Yes, a disqualified director can still be a shareholder of a company. The disqualification of a director typically arises from their failure to meet certain legal requirements or engaging in misconduct that renders them unfit to hold a directorial position.
While they may be barred from holding directorial roles, their status as a shareholder is separate from their role as a director. Shareholders, regardless of their previous disqualification as a director, retain their ownership rights and interests in the company.
Disqualification as a director does not automatically revoke their shares or prevent them from holding shares in the company.
However, it is important to note that the disqualified director may face restrictions on their involvement in the management and decision-making processes of the company, depending on the specific legal provisions and agreements in place.
Being disqualified as a director may impact an individual’s rights as a shareholder. For example, a disqualified director may not be able to participate in the management or decision-making processes of the company, and may not have the same access to company information as other shareholders.
Can a banned director be a shareholder?
Yes, a banned director can still be a shareholder of a company. Being banned as a director typically occurs when an individual has been disqualified or restricted from holding directorial positions due to various reasons such as misconduct or failure to comply with legal obligations.
Here are just some of the other duties to consider:
- follow the company’s articles of association, setting out how the company is run, owned and governed
- keep company records up to date and to report any changes
- file company accounts and tax return
- inform shareholders if they might personally benefit from a transaction or arrangement the company makes
- pay Corporation Tax
Director disqualification regime applies to all directors.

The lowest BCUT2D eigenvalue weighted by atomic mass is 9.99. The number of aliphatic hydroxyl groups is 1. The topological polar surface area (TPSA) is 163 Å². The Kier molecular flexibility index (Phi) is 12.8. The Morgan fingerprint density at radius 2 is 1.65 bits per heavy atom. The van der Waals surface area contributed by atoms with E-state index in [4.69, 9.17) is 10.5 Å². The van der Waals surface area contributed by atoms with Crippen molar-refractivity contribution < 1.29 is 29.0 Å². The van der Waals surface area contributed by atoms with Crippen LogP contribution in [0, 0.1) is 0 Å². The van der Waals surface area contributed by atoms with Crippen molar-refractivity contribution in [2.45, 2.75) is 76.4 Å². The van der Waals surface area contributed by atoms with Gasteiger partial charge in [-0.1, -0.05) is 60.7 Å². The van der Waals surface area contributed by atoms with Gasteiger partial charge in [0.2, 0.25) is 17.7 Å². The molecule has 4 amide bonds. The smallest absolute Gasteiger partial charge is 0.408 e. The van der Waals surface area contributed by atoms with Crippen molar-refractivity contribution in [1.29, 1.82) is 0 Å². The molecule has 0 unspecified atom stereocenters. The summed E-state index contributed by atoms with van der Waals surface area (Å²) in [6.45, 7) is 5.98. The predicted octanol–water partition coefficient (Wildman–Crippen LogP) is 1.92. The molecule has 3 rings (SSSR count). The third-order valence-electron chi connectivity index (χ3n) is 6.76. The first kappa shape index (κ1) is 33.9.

A disqualification order not only prevents a person from being a director, but it also prevents them from being concerned with, or taking part in, the promotion, formation or management of a company. Accordingly, a disqualified director cannot simply resign as a director, have a family member or friend appointed in their place, or carry on running the company themselves.
As well as the prohibitions and restrictions under the CDDA, restrictions can arise under other statutes or rules of organisations.
Acting as a director while disqualified is a criminal offence, and may also make the individual concerned personally liable for company debts. An undischarged bankrupt is also automatically disqualified from being a director, and it is an offence for him to act as a director.
A director is not precisely defined in legislation but refers to all individuals who hold the position of director by whatever name called (section 250 Companies Act 2006). This includes:
i) De Facto Directors – directors who are held out as directors or perform functions which could only be carried out by a director, but who are not formally recorded as director in the Company’s statutory records and at Companies House;
ii) Shadow Directors – those individuals who whilst not openly acting as a director may instruct the company’s directors in the performance of their duties and the direction of the company. This is defined by Section 251 Companies Act 2006;
ii) Corporate Directors – i.e. companies who sit on the board of directors and are appointed as such;
iv) Directors of corporate directors;
v) Non-executive directors – whose responsibilities in respect of the management and direction of the company, including its financial affairs, are no different to that of appointed De Jure directors;